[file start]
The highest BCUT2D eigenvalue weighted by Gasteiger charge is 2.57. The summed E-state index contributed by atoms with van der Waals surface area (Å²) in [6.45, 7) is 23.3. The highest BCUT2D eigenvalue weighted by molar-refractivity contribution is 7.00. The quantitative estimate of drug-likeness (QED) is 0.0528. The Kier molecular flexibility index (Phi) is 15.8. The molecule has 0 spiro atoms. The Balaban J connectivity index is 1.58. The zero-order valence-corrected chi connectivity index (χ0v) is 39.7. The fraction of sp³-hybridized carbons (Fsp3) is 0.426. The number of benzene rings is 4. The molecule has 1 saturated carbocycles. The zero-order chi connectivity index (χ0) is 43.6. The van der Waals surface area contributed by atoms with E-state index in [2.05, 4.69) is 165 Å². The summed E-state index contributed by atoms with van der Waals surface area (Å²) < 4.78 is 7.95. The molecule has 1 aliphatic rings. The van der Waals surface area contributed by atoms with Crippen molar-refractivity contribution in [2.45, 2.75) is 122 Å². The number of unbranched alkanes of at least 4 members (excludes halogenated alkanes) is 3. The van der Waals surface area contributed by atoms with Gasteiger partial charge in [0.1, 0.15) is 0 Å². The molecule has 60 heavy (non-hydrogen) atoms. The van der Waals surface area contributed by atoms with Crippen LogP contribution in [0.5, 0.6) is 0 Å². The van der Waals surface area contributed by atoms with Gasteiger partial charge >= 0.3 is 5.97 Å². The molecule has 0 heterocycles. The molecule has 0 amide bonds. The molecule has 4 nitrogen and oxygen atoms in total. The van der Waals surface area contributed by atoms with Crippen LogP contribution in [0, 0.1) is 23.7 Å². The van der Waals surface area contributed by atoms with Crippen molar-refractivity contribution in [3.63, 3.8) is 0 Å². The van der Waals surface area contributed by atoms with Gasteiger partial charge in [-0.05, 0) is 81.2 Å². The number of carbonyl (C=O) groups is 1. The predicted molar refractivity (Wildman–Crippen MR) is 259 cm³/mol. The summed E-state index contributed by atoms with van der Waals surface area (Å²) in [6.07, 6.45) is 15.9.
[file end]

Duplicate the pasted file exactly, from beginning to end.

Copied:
The highest BCUT2D eigenvalue weighted by Gasteiger charge is 2.57. The summed E-state index contributed by atoms with van der Waals surface area (Å²) in [6.45, 7) is 23.3. The highest BCUT2D eigenvalue weighted by molar-refractivity contribution is 7.00. The quantitative estimate of drug-likeness (QED) is 0.0528. The Kier molecular flexibility index (Phi) is 15.8. The molecule has 0 spiro atoms. The Balaban J connectivity index is 1.58. The zero-order valence-corrected chi connectivity index (χ0v) is 39.7. The fraction of sp³-hybridized carbons (Fsp3) is 0.426. The number of benzene rings is 4. The molecule has 1 saturated carbocycles. The zero-order chi connectivity index (χ0) is 43.6. The van der Waals surface area contributed by atoms with E-state index in [2.05, 4.69) is 165 Å². The summed E-state index contributed by atoms with van der Waals surface area (Å²) < 4.78 is 7.95. The molecule has 1 aliphatic rings. The van der Waals surface area contributed by atoms with Crippen molar-refractivity contribution in [2.45, 2.75) is 122 Å². The number of unbranched alkanes of at least 4 members (excludes halogenated alkanes) is 3. The van der Waals surface area contributed by atoms with Gasteiger partial charge in [0.1, 0.15) is 0 Å². The molecule has 60 heavy (non-hydrogen) atoms. The van der Waals surface area contributed by atoms with Crippen LogP contribution in [0.5, 0.6) is 0 Å². The van der Waals surface area contributed by atoms with Gasteiger partial charge >= 0.3 is 5.97 Å². The molecule has 0 heterocycles. The molecule has 0 amide bonds. The molecule has 4 nitrogen and oxygen atoms in total. The van der Waals surface area contributed by atoms with Crippen LogP contribution in [0, 0.1) is 23.7 Å². The van der Waals surface area contributed by atoms with Crippen molar-refractivity contribution in [3.63, 3.8) is 0 Å². The van der Waals surface area contributed by atoms with Gasteiger partial charge in [-0.05, 0) is 81.2 Å². The number of carbonyl (C=O) groups is 1. The predicted molar refractivity (Wildman–Crippen MR) is 259 cm³/mol. The summed E-state index contributed by atoms with van der Waals surface area (Å²) in [6.07, 6.45) is 15.9.